The discrete tonal bands introduced in an AC machine’s stator current spectrum by constant switching frequency pulse width modulation schemes, have adverse impacts on the vibration, the acoustic noise, and the electromagnetic interference. Spreading the harmonic spectrum and reducing the magnitude of dominant harmonics is one solution to this problem. Ripples in the electromagnetic torque developed is another major concern in AC drives. Inspired by these factors, this study proposes two novel variable switching frequency schemes for a vector-controlled PMSM drive to disperse the frequency spectrum with a significant reduction in torque ripple. The modulation techniques use linear and trapezoidal variation of sub-cycle sampling period;
T<sub>s</sub>
during their implementation. Further, these methods would be able to eliminate the difficulty in compensator design, which is a major problem with other variable switching frequency schemes. The presented strategies achieve a maximum of 27 % reduction in torque ripple, 51.8 % reduction in dominant harmonics, and a dispersion index of 1.63, demonstrating their competency as promising variable switching frequency schemes. The suggested techniques also show excellent torque ripple reduction capability in comparison with latest spread-spectrum techniques in literature. The proposed techniques are implemented in simulation using MATLAB/Simulink and are experimentally validated using WAVECT-FPGA controller on a 1.07 kW, surface-mounted PMSM drive.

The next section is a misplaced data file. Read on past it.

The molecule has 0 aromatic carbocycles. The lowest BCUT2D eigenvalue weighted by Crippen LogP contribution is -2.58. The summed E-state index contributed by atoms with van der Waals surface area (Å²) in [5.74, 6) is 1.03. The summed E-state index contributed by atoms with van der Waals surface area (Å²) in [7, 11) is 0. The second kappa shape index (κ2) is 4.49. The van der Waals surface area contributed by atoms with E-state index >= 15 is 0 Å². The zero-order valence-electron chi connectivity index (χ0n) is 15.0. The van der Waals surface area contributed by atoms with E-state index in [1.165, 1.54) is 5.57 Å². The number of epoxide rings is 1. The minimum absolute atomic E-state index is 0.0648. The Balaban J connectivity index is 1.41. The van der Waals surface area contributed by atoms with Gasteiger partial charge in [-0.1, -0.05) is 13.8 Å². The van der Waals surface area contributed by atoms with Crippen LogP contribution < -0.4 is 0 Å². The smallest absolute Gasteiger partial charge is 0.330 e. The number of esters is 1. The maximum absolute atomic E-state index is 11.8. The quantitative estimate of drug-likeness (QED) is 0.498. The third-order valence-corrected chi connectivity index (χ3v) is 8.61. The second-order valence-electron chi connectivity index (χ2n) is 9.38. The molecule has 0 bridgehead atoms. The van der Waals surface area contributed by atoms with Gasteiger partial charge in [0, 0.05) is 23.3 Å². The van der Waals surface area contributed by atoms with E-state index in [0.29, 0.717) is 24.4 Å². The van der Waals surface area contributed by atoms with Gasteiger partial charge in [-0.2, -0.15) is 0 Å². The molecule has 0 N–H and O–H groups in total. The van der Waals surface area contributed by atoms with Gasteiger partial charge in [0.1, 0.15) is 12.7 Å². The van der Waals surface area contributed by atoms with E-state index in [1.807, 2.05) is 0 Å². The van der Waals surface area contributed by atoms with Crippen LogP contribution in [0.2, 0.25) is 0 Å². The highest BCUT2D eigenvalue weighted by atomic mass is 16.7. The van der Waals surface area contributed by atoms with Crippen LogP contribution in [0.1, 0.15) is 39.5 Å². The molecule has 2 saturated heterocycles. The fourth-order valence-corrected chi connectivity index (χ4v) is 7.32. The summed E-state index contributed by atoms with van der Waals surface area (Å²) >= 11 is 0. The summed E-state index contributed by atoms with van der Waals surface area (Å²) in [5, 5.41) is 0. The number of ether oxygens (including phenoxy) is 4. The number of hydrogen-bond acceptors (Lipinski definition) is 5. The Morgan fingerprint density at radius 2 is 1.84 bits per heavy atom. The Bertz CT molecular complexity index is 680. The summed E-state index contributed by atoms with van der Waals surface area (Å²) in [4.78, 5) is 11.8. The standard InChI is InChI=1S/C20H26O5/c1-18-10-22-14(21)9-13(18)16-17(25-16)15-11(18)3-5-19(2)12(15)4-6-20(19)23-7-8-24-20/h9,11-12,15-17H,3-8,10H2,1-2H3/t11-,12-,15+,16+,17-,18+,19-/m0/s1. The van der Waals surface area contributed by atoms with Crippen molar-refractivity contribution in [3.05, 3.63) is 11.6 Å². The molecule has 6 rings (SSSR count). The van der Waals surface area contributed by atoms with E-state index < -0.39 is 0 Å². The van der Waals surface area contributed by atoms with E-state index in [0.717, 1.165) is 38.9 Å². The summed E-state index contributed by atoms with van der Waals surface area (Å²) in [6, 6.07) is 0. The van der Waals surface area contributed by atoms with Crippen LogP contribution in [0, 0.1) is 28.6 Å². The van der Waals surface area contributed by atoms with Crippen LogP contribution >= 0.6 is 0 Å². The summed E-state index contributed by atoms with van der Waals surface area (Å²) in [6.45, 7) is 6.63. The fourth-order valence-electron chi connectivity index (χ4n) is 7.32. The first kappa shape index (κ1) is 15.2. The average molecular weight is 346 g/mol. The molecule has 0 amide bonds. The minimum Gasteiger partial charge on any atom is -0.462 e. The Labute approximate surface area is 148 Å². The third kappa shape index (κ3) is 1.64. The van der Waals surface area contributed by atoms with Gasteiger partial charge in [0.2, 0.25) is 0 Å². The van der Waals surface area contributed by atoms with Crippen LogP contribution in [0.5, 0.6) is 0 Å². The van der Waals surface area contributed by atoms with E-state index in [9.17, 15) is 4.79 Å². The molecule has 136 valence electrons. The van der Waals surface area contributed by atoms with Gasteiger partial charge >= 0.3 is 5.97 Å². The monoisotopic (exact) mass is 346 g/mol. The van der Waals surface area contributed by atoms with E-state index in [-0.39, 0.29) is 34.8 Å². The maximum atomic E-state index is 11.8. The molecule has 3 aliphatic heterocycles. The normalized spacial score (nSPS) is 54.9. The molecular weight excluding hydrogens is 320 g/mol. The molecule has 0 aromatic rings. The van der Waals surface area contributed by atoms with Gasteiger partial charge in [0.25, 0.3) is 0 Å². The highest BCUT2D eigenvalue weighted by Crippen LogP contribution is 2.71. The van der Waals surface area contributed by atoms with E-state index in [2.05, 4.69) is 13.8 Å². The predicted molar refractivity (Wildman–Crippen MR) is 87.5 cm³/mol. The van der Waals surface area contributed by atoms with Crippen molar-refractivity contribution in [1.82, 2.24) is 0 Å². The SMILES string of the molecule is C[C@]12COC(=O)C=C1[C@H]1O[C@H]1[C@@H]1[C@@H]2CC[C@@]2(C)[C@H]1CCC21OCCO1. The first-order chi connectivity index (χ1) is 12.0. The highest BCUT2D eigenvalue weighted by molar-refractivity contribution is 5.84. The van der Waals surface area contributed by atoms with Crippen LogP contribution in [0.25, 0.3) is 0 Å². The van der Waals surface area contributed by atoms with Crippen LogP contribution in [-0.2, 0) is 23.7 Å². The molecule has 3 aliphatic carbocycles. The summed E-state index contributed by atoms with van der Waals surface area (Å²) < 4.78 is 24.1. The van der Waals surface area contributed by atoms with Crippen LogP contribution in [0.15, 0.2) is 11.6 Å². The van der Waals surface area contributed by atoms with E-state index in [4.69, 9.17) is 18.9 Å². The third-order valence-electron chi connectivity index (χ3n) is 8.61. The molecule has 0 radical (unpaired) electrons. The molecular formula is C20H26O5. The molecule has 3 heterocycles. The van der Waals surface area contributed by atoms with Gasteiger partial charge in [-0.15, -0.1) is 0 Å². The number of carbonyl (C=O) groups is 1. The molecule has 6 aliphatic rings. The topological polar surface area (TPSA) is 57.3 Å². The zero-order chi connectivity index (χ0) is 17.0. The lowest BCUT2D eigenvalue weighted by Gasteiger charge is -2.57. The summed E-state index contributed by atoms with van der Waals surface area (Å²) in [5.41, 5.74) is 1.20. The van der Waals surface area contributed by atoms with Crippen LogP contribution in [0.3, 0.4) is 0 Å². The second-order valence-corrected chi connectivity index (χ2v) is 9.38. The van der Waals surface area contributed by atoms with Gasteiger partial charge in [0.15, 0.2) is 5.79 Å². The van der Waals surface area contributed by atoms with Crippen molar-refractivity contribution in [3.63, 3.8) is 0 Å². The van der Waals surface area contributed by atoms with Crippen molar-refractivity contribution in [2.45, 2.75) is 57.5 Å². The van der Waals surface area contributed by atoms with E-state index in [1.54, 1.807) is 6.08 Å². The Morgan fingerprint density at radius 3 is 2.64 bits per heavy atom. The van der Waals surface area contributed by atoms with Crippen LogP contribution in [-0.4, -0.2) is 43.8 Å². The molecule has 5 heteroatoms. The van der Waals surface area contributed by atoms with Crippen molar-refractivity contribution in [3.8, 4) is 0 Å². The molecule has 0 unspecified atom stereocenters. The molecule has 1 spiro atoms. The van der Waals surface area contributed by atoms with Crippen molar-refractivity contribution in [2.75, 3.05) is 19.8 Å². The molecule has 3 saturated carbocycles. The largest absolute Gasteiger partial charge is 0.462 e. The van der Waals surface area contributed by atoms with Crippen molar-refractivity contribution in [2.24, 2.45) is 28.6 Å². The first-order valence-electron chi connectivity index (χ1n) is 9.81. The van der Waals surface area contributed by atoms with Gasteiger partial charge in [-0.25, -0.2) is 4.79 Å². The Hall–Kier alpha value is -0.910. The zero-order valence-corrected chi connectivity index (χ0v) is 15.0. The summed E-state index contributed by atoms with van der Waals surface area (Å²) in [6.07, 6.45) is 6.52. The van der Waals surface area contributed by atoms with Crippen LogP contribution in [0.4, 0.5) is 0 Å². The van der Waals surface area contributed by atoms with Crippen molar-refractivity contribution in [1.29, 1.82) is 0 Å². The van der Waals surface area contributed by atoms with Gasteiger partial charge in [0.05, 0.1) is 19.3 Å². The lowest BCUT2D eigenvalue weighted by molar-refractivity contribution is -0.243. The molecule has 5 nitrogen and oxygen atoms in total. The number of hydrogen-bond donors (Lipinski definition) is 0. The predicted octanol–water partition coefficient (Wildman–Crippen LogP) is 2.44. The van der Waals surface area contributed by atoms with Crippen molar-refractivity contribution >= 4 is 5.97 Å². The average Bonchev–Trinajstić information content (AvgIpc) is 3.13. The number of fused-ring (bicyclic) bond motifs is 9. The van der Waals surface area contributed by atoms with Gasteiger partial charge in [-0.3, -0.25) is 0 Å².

Aiming at suppressing the switching frequen-cy harmonics, a novel discrete hybrid dual random control (DHDRC) technique is proposed in this article. Based on the space vector pulsewidth modulation (SVPWM) strategy, the DHDRC-SVPWM technique is applied to randomize the switching period and pulse position by selecting dual discrete random factors from predefined discrete sequences. Accordingly, the original switching narrowband harmonic energy of SVPWM is extended to a wide range of frequencies. To analyze the harmonic dispersion degree quantitatively, the power spectrum is deduced to assess the performance of the discrete random SVPWM. Then, the connection between the discrete sequence and the harmonic energy distribution is obtained under random variables following a discrete uniform distribution. The obtained results demonstrate that the proposed technique significantly expands harmonic clusters in the frequency domain, thereby reducing the harmonic intensity. The present study provides a reference to investigate random SVPWM and improve electromagnetic interference and noise in power converters.